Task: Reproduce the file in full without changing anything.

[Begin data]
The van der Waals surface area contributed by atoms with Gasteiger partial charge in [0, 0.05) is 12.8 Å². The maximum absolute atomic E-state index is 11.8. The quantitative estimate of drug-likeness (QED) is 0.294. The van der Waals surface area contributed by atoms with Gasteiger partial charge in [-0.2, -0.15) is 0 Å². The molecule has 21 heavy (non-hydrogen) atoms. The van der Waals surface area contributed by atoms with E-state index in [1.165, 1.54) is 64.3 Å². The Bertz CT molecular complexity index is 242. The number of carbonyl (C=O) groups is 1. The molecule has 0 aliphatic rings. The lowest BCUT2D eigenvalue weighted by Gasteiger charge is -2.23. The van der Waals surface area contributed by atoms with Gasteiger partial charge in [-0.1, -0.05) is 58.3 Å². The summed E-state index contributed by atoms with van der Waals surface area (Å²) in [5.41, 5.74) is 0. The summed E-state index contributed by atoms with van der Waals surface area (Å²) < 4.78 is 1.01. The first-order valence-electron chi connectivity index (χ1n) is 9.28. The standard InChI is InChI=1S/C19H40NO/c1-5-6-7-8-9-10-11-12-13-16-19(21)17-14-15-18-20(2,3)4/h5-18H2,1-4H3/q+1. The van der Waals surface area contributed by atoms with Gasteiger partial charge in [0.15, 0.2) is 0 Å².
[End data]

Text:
The van der Waals surface area contributed by atoms with Gasteiger partial charge in [0, 0.05) is 12.8 Å². The maximum absolute atomic E-state index is 11.8. The quantitative estimate of drug-likeness (QED) is 0.294. The van der Waals surface area contributed by atoms with Gasteiger partial charge in [-0.2, -0.15) is 0 Å². The molecule has 21 heavy (non-hydrogen) atoms. The van der Waals surface area contributed by atoms with E-state index in [1.165, 1.54) is 64.3 Å². The Bertz CT molecular complexity index is 242. The number of carbonyl (C=O) groups is 1. The molecule has 0 aliphatic rings. The lowest BCUT2D eigenvalue weighted by Gasteiger charge is -2.23. The van der Waals surface area contributed by atoms with Gasteiger partial charge in [-0.1, -0.05) is 58.3 Å². The summed E-state index contributed by atoms with van der Waals surface area (Å²) in [5.41, 5.74) is 0. The summed E-state index contributed by atoms with van der Waals surface area (Å²) < 4.78 is 1.01. The first-order valence-electron chi connectivity index (χ1n) is 9.28. The standard InChI is InChI=1S/C19H40NO/c1-5-6-7-8-9-10-11-12-13-16-19(21)17-14-15-18-20(2,3)4/h5-18H2,1-4H3/q+1. The van der Waals surface area contributed by atoms with Gasteiger partial charge in [0.15, 0.2) is 0 Å².